Ever since Miikka Kiprusoff retired, the Flames have been stuck for goaltending help. Veteran stopgaps have worked to varying degrees of success, but there’s been nothing long-term in place. Tyler Parsons, however, with an astounding junior league pedigree, could end up being just that guy.
At just 20 years old, though, Parsons still has a ways to go. The 6’1, 185 lb. goaltender comes in at eighth on our top 20 prospects list: a drop from his previous unanimous number one ranking in 2017, but still with a lot of potential.
How did we get here?
Playing for Little Caesars U18 team (because Michigan) in the High Performance Hockey League in 2013-14 as a 16-year-old, Parsons registered a .918 save percentage over 16 games: the second best goalie in the league. He made the jump to the OHL as a 17-year-old, posting a .905 save percentage over 33 games: tied for 13th in the league, and second among rookies.
With a Sept. 18 birthday, Parsons ended up being one of the oldest possible available picks for the 2016 NHL draft – if he had been born a mere few days earlier, he would have been eligible to be taken in 2015. This probably worked out in his favour, though, as during 2015-16 – his draft year as an 18-year-old – he posted a .921 save percentage over 49 games, tied for the second best save percentage across the OHL that season. He also had a .925 save percentage over 18 playoff games, leading the way, and topped it all off with a Memorial Cup win. A month later, the Flames drafted him in the second round, 54th overall.
In 2016-17, he built on that stellar individual performance, posting a .925 save percentage over 34 games, again with the second best save percentage across the entire OHL (and best among starters). He also put on a stellar performance helping the United States capture gold in the 2017 World Juniors, with a .917 save percentage over five games, including a clutch shootout performance to seal the deal. He topped off his final year in junior with a .922 save percentage over 14 playoff games, the top goalie of the playoffs, even as the Knights fell in the second round to the Erie Otters.
With pretty much nothing left to prove in junior and no reason to play an overage season, Parsons turned pro for 2017-18.
Stats, numbers, and everything therein
As a rookie goalie with enough guys with more experience ahead of him on the depth chart, Parsons spent most of his 2017-18 playing in the ECHL, but got some AHL experience as well thanks to injuries throughout the organization (though it’s worth noting he had his own injury to deal with earlier in the season).
The numbers certainly aren’t as glowing as his time from junior, but it’s absolutely worth remembering that he is a rookie professional who did not experience smooth sailing throughout his first year, which was already going to be a major adjustment for him.
For a deeper dive into Parson’s numbers, revisit Christian Tiberi’s writeup on him here.
Those in the know
Cail MacLean, Stockton’s new head coach who not too long ago was a head guy at the ECHL level, noted the level of work it’s going to take Parsons as he enters his second professional season:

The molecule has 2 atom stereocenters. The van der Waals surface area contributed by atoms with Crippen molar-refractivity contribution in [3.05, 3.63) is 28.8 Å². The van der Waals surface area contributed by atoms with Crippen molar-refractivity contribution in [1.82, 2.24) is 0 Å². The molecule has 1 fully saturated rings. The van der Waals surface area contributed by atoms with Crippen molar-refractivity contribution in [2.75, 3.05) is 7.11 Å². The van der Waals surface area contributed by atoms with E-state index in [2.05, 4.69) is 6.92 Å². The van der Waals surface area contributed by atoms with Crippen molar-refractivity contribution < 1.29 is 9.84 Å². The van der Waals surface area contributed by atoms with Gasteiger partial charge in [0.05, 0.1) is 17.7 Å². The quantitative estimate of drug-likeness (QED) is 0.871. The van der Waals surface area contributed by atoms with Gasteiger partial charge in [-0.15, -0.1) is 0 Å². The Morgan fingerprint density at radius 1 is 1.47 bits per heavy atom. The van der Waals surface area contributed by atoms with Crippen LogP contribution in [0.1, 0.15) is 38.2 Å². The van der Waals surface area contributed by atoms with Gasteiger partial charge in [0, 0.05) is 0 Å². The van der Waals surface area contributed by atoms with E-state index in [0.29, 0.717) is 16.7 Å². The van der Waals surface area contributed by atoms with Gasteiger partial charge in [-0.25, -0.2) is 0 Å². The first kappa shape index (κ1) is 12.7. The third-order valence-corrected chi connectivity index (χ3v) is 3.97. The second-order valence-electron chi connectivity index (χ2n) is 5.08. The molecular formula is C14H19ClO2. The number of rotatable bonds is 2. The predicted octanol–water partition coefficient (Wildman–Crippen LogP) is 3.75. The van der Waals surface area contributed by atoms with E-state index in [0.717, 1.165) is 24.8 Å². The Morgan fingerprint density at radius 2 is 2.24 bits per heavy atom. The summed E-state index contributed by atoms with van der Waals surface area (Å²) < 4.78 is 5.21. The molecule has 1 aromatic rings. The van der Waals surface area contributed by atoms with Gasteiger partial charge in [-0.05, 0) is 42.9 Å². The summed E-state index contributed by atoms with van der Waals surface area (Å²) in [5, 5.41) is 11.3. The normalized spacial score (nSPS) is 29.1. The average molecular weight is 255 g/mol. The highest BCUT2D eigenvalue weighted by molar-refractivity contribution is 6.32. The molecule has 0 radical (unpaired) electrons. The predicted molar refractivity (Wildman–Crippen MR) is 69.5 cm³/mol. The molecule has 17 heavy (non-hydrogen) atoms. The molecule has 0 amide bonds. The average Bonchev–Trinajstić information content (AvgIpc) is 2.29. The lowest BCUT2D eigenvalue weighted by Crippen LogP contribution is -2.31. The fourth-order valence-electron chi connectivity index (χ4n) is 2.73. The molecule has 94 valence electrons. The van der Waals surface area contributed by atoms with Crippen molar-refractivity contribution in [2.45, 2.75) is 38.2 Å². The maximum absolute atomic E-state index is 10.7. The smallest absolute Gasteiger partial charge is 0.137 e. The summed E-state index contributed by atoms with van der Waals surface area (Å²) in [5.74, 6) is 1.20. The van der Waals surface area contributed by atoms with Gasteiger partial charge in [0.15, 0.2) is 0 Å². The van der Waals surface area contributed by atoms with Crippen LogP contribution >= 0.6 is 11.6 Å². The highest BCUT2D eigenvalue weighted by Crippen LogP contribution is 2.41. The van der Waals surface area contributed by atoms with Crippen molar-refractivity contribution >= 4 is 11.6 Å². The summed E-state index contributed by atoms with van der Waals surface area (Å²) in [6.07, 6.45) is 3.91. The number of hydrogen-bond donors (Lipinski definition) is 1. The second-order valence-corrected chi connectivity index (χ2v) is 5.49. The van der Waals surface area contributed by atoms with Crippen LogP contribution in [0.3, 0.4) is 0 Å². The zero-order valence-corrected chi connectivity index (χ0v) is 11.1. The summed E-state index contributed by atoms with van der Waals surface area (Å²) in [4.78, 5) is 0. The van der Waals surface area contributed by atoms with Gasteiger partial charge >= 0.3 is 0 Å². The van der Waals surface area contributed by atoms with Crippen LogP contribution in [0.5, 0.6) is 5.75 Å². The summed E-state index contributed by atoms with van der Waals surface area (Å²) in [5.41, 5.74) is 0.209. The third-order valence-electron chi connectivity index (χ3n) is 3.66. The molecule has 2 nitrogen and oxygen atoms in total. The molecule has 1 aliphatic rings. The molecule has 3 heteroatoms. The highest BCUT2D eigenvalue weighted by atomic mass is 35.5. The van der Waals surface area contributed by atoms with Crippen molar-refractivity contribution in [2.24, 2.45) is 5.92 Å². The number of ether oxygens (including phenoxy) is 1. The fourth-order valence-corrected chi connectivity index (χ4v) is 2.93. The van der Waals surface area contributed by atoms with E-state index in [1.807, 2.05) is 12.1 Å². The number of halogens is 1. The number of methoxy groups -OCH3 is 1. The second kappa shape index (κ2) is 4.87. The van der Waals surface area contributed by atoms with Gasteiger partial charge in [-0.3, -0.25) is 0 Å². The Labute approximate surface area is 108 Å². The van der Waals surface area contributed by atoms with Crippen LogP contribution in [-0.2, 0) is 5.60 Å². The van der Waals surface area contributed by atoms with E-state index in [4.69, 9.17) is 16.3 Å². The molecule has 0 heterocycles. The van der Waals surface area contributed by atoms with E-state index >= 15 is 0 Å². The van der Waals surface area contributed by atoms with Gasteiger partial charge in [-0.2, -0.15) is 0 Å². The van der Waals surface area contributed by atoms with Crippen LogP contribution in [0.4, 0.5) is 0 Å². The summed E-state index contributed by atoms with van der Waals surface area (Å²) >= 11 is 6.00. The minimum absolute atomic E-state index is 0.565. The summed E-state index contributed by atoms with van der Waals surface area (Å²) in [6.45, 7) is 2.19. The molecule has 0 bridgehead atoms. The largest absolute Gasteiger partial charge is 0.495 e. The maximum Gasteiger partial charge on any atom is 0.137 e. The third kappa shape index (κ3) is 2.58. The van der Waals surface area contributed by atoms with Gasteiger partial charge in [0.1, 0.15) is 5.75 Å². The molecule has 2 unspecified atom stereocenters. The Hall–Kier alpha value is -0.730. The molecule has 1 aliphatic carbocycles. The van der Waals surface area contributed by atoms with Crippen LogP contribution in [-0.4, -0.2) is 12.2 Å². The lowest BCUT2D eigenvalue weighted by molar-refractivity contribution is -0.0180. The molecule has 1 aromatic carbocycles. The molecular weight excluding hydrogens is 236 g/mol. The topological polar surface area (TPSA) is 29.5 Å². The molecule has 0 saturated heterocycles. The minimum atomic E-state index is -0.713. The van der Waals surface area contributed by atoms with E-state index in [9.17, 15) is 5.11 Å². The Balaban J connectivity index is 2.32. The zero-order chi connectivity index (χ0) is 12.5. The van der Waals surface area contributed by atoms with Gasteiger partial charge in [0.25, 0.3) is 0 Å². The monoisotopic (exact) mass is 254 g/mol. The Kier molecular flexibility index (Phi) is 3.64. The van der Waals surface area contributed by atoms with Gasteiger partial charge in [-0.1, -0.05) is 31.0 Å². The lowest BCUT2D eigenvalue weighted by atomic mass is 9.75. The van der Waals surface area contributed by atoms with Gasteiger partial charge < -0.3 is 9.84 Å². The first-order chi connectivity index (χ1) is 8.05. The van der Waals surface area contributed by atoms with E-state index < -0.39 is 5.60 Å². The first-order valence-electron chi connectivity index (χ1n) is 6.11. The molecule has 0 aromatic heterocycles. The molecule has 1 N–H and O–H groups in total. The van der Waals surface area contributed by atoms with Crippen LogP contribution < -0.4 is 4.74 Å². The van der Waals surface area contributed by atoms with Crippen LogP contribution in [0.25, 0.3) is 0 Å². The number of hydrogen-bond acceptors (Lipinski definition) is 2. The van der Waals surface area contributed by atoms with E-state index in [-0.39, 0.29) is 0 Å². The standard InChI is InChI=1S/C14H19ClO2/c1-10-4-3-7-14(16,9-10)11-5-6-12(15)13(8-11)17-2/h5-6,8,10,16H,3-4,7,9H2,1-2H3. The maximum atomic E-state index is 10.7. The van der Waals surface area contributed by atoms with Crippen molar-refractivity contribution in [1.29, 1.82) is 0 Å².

I think that you saw last year that this is part of his growing process but the one thing that I would really highlight about Tyler is not only that he has desire and work ethic to put into it, but also make sure that he’s available and he’s willing to learn which I think is something that he’s shown with Colin Zulianello, our goaltending coach. There’s so many great things about what Tyler does, and I think it’s about learning to adapt to our pro game – even moreso than a skater. I think he’s got such great athleticism that was something he could really rely on at the junior level, but now he’s gonna have to get into even more structure than he’s had and utilize that to win his battles and then when he needs his athleticism he can put it to use, but it’s a process that I think started well but it’s going to be an ongoing process.
Stockton’s Finest had the chance to see Parsons’ first AHL games, where he left a strong initial impression:
I only saw Parsons a few times last year as he only played seven games for the Heat. He is aggressive, coming out of his crease to challenge shooters and decrease angles. He is quick to his feet when he goes down. He plays bigger that his 6’1” frame.
On the horizon
Parsons will turn 21 in just under a month, and he still has two years left on his entry-level deal. There’s absolutely no pressure on him at this stage of his career: he’s still finding his footing, and he’s only fourth on the depth chart, behind Mike Smith, David Rittich, and Jon Gillies. He may be called on for meaningful AHL action, but unless total disaster strikes, that should be his highest stakes for 2018-19 – reasonably intense, but not the weight of the world.
Seeing how many AHL games he gets in will be interesting, as well as seeing just how much he can improve his numbers. Because while he probably won’t be able to post performances as excellent as he did in junior, a good professional season is well within the realm of possibility: and hopefully, it’ll be what Parsons shows the Flames organization over the course of the next year.
|#20 – Martin Pospisil||#19 – Demetrios Koumontzis|
|#18 – Emilio Pettersen||#17 – Filip Sveningsson|
|#16 – Milos Roman||#15 – Dmitry Zavgorodniy|
|#14 – D’Artagnan Joly||#13 – Adam Ruzicka|
|#12 – Linus Lindstrom||#11 – Glenn Gawdin|
|#10 – Morgan Klimchuk||#9 – Jon Gillies|